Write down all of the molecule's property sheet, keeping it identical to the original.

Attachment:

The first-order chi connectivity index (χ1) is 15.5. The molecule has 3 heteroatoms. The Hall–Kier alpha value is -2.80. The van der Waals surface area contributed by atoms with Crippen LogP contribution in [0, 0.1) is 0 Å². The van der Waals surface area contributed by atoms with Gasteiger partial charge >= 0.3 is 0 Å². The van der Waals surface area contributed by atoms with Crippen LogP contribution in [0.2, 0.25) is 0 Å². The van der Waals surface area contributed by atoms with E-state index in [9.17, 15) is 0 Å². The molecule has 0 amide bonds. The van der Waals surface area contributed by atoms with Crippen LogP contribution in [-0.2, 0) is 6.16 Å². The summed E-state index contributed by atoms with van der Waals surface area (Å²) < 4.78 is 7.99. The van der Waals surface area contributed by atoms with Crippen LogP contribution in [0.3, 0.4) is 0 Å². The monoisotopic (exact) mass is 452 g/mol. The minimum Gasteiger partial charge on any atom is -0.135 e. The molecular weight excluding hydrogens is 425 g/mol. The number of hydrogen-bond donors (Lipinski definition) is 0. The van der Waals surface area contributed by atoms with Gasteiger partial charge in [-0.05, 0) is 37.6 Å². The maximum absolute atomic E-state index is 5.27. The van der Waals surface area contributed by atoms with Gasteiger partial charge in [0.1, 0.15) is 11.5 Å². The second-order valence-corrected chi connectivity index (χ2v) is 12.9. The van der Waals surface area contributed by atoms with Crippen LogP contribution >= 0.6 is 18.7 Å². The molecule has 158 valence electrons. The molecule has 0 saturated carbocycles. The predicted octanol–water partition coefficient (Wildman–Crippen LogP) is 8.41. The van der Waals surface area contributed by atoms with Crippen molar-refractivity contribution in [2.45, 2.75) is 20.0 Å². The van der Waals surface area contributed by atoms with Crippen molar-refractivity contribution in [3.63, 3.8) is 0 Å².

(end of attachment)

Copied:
The first-order chi connectivity index (χ1) is 15.5. The molecule has 3 heteroatoms. The Hall–Kier alpha value is -2.80. The van der Waals surface area contributed by atoms with Crippen LogP contribution in [0, 0.1) is 0 Å². The van der Waals surface area contributed by atoms with Gasteiger partial charge >= 0.3 is 0 Å². The van der Waals surface area contributed by atoms with Crippen LogP contribution in [0.2, 0.25) is 0 Å². The van der Waals surface area contributed by atoms with E-state index in [9.17, 15) is 0 Å². The molecule has 0 amide bonds. The van der Waals surface area contributed by atoms with Crippen LogP contribution in [-0.2, 0) is 6.16 Å². The summed E-state index contributed by atoms with van der Waals surface area (Å²) < 4.78 is 7.99. The van der Waals surface area contributed by atoms with Crippen LogP contribution in [0.3, 0.4) is 0 Å². The monoisotopic (exact) mass is 452 g/mol. The minimum Gasteiger partial charge on any atom is -0.135 e. The molecular weight excluding hydrogens is 425 g/mol. The number of hydrogen-bond donors (Lipinski definition) is 0. The van der Waals surface area contributed by atoms with Gasteiger partial charge in [-0.05, 0) is 37.6 Å². The maximum absolute atomic E-state index is 5.27. The van der Waals surface area contributed by atoms with Gasteiger partial charge in [0.1, 0.15) is 11.5 Å². The second-order valence-corrected chi connectivity index (χ2v) is 12.9. The van der Waals surface area contributed by atoms with Crippen LogP contribution >= 0.6 is 18.7 Å². The molecule has 158 valence electrons. The molecule has 0 saturated carbocycles. The predicted octanol–water partition coefficient (Wildman–Crippen LogP) is 8.41. The van der Waals surface area contributed by atoms with Crippen molar-refractivity contribution in [2.45, 2.75) is 20.0 Å². The van der Waals surface area contributed by atoms with Crippen molar-refractivity contribution in [3.63, 3.8) is 0 Å².